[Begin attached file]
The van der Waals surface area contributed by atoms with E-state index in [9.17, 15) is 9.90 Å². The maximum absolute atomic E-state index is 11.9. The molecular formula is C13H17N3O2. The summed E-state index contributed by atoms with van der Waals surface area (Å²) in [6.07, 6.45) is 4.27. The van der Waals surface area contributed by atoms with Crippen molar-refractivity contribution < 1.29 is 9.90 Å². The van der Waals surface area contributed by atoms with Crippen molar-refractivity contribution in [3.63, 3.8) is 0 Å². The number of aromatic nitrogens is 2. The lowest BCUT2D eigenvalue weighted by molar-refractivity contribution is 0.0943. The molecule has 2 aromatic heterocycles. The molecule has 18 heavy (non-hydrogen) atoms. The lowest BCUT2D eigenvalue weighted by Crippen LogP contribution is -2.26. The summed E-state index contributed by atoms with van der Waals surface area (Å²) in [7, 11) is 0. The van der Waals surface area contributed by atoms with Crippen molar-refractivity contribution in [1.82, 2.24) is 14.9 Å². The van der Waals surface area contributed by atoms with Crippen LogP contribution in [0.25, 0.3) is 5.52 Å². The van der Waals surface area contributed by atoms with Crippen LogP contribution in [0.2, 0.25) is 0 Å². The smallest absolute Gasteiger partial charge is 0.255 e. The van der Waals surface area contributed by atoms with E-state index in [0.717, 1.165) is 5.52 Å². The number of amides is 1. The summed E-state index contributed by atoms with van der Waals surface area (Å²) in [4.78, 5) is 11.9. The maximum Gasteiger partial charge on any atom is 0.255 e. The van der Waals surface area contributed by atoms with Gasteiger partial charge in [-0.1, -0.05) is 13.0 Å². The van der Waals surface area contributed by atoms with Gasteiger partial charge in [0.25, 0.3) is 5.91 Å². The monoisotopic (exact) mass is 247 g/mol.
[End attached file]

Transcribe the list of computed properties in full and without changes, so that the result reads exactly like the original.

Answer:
The van der Waals surface area contributed by atoms with E-state index in [9.17, 15) is 9.90 Å². The maximum absolute atomic E-state index is 11.9. The molecular formula is C13H17N3O2. The summed E-state index contributed by atoms with van der Waals surface area (Å²) in [6.07, 6.45) is 4.27. The van der Waals surface area contributed by atoms with Crippen molar-refractivity contribution < 1.29 is 9.90 Å². The van der Waals surface area contributed by atoms with Crippen molar-refractivity contribution in [3.63, 3.8) is 0 Å². The number of aromatic nitrogens is 2. The lowest BCUT2D eigenvalue weighted by molar-refractivity contribution is 0.0943. The molecule has 2 aromatic heterocycles. The molecule has 18 heavy (non-hydrogen) atoms. The lowest BCUT2D eigenvalue weighted by Crippen LogP contribution is -2.26. The summed E-state index contributed by atoms with van der Waals surface area (Å²) in [7, 11) is 0. The van der Waals surface area contributed by atoms with Crippen molar-refractivity contribution in [1.82, 2.24) is 14.9 Å². The van der Waals surface area contributed by atoms with Crippen LogP contribution in [0.25, 0.3) is 5.52 Å². The van der Waals surface area contributed by atoms with Crippen LogP contribution in [0.2, 0.25) is 0 Å². The smallest absolute Gasteiger partial charge is 0.255 e. The van der Waals surface area contributed by atoms with E-state index in [0.717, 1.165) is 5.52 Å². The number of amides is 1. The summed E-state index contributed by atoms with van der Waals surface area (Å²) in [4.78, 5) is 11.9. The maximum Gasteiger partial charge on any atom is 0.255 e. The van der Waals surface area contributed by atoms with Gasteiger partial charge in [-0.1, -0.05) is 13.0 Å². The van der Waals surface area contributed by atoms with Gasteiger partial charge in [0.25, 0.3) is 5.91 Å². The monoisotopic (exact) mass is 247 g/mol.